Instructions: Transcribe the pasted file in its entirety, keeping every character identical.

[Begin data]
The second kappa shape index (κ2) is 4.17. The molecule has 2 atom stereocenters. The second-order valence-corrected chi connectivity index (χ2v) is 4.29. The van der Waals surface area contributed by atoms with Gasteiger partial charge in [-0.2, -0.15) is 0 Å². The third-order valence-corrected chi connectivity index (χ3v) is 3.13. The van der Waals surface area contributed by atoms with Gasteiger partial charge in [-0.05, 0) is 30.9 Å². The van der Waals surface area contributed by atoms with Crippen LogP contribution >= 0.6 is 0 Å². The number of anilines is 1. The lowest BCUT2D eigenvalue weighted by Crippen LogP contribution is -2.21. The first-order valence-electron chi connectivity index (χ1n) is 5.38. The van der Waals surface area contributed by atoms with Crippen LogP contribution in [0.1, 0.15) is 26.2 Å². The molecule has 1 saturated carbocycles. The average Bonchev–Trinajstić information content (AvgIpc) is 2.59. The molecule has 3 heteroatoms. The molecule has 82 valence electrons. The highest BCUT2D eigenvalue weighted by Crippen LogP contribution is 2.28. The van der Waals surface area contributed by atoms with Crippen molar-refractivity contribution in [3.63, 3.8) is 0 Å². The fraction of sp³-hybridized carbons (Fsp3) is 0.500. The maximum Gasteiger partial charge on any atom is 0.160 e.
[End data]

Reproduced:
The second kappa shape index (κ2) is 4.17. The molecule has 2 atom stereocenters. The second-order valence-corrected chi connectivity index (χ2v) is 4.29. The van der Waals surface area contributed by atoms with Gasteiger partial charge in [-0.2, -0.15) is 0 Å². The third-order valence-corrected chi connectivity index (χ3v) is 3.13. The van der Waals surface area contributed by atoms with Gasteiger partial charge in [-0.05, 0) is 30.9 Å². The van der Waals surface area contributed by atoms with Crippen LogP contribution >= 0.6 is 0 Å². The number of anilines is 1. The lowest BCUT2D eigenvalue weighted by Crippen LogP contribution is -2.21. The first-order valence-electron chi connectivity index (χ1n) is 5.38. The van der Waals surface area contributed by atoms with Crippen LogP contribution in [0.1, 0.15) is 26.2 Å². The molecule has 1 saturated carbocycles. The average Bonchev–Trinajstić information content (AvgIpc) is 2.59. The molecule has 3 heteroatoms. The molecule has 82 valence electrons. The highest BCUT2D eigenvalue weighted by Crippen LogP contribution is 2.28. The van der Waals surface area contributed by atoms with Crippen molar-refractivity contribution in [3.63, 3.8) is 0 Å². The fraction of sp³-hybridized carbons (Fsp3) is 0.500. The maximum Gasteiger partial charge on any atom is 0.160 e.